When Bill learned through the Chicago grapevine that the Sears & Roebuck project was going out for bid, he quickly telegraphed New York, and Theodore immediately dispatched Horowitz to Chicago to land a meeting with Rosenwald—and to help Bill land the contract. A few other, and more well known, Chicago contractors were also bidding on the job, but Horowitz was a brilliant salesman. He succeeded in getting on Rosenwald’s schedule, and he knew he had to bring every bit of salesmanship he had within him to convince him that Thompson-Starrett—and Bill Dinwiddie—were the best choice for the project.
In Louis J. Horowitz’s 1937 memoirs, he details the meeting with Julius Rosenwald and Albert Loeb (whom Horowitz mistakenly calls “William” Loeb in his memoirs) in one of the most fascinating stories I’ve ever read. I rarely ever quote more than a sentence or two in a row from another source, but Horowitz’s telling of the story is simply too well told to try to paraphrase it. (The following is directly quoted from “the Towers of New York; Memoirs of a Master Builder” by Louis Jay Horowitz with Boyden Sparkes, Simon & Schuster, 1937.)
Beyond the $400,000 estimate their architects had given them, Mr Rosenwald and Mr Loeb had no information at all; no plans, no specifications. However, they had their site and they wanted the plan; indeed, they wanted it yesterday from the time of starting. Well, at this time, about February, 1904, Thompson-Starrett was a comparatively new concern. It had been organized in 1900, and there I was, trying to take this contract away from some much better known building concerns in Chicago.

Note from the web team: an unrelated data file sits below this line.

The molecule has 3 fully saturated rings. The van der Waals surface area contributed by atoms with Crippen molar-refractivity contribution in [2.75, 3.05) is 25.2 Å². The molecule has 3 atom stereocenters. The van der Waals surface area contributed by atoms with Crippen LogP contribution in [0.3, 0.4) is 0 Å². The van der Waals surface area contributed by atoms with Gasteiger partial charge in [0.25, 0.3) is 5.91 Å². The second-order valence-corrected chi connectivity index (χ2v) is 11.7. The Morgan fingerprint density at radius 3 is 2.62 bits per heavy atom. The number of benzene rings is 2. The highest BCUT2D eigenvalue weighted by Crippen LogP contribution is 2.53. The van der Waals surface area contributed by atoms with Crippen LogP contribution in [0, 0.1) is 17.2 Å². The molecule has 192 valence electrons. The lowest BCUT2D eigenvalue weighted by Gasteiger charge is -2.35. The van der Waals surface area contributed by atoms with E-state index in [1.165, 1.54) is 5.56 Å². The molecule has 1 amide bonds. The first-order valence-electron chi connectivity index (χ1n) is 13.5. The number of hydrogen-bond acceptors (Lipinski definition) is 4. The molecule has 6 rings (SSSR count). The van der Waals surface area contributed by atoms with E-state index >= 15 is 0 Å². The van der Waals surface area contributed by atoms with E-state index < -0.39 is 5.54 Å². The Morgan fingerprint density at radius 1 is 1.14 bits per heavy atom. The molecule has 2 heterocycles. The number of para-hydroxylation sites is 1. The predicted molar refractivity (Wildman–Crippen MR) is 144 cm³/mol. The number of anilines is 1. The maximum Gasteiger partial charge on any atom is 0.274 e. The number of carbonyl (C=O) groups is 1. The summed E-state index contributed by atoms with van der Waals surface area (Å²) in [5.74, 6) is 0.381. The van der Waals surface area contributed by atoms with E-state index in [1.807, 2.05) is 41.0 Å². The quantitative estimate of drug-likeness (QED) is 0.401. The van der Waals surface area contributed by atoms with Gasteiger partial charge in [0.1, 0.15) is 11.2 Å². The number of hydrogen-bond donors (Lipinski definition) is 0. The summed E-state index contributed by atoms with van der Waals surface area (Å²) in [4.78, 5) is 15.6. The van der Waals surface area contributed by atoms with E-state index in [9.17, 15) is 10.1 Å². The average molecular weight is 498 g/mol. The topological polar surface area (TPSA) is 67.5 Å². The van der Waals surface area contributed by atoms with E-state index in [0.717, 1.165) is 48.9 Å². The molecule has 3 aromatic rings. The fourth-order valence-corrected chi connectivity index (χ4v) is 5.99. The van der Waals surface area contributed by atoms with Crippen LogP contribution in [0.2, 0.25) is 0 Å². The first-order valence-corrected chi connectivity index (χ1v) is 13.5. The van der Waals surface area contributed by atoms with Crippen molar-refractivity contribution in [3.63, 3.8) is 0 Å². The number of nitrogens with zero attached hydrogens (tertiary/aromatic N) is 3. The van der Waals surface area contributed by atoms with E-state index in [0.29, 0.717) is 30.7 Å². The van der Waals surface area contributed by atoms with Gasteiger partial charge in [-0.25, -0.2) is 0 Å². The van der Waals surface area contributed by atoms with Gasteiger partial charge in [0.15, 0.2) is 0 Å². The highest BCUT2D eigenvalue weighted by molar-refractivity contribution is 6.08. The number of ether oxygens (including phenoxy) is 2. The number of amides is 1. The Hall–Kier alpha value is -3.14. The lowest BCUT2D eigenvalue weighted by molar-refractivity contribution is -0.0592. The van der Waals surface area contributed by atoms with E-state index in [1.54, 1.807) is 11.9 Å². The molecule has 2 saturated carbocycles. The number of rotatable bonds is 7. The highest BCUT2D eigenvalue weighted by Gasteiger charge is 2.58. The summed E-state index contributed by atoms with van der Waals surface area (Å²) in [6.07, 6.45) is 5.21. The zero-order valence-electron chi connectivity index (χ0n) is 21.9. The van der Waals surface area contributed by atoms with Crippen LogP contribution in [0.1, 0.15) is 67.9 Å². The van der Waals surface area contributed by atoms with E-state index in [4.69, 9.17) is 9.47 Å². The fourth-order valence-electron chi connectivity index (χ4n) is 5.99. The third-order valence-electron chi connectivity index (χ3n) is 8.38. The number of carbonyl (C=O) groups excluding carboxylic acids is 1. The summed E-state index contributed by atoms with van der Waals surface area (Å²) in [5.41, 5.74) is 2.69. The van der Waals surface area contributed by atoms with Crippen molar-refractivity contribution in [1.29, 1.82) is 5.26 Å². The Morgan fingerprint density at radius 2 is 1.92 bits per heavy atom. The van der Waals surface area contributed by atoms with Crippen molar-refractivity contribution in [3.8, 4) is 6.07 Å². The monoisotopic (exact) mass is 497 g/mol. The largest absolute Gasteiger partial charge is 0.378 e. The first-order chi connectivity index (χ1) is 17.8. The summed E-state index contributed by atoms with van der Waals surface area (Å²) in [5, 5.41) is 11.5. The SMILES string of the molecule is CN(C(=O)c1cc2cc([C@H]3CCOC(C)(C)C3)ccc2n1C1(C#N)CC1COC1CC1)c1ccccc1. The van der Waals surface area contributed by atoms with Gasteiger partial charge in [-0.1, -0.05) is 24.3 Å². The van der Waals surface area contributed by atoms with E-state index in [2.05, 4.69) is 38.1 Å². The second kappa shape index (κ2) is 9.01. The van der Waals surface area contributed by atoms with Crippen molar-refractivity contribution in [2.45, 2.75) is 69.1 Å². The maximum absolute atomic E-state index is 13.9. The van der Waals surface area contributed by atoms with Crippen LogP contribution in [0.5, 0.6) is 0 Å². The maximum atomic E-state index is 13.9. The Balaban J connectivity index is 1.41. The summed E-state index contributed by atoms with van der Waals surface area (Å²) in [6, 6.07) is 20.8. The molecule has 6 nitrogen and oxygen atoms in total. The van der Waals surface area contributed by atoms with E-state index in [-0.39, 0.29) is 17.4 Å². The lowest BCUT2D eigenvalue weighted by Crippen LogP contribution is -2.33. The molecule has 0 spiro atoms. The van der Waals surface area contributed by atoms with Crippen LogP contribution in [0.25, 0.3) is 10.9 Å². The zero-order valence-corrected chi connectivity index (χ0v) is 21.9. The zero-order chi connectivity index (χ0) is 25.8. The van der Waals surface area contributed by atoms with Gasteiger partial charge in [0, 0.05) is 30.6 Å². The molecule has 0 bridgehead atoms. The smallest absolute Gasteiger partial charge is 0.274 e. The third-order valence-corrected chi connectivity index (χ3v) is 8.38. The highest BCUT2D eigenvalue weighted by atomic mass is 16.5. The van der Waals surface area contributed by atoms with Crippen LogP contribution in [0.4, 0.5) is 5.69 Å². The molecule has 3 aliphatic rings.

Mr Rosenwald watched me through his glasses as I talked to him; he was relaxed in his chair and I knew I had his attention. I told him how we were organized, how much experience Dinwiddie had lived through, how useful that would be on the Sears, Roebuck project; how careful we were in buying materials. I believed implicitly in the Thompson-Starrett Company, and I feel sure Mr Rosenwald was impressed by my sincerity.
“Now, Mr Horowitz,” he said at last. “I have listened carefully to what you have to say, but, frankly, I am confused. Before you came in here, I talked with the head of a firm competing with yours; while he talked I was persuaded that I could not do better than to give the contract to him. The head of a third firm of building contractors is waiting outside” (Mr Rosenwald picked up a card that his secretary had placed on his desk), “and Ifeel pretty certain that when I was talked with him, he will have persuaded me that his firm is the best. I have got to be satisfied with one of you and I really do not know what to do.”
I was burning inside with a white heat of enthusiasm, and out of that combustion in my spirit there came a flash of selling inspiration.
“Now, Mr Rosenwald,” I said, as softly as a spider attaching it web, “I understand your confusion. You’ve never seen me before in your life, and I am asking you to give me a $4,000,000 job and a fee of $250,000. That fee is what brings me here; there can be no question about it. Of course, it is also true that I feel deeply that in earning that fee your interest will be served, but you have no way of knowing whether or not I am not simply talking glibly.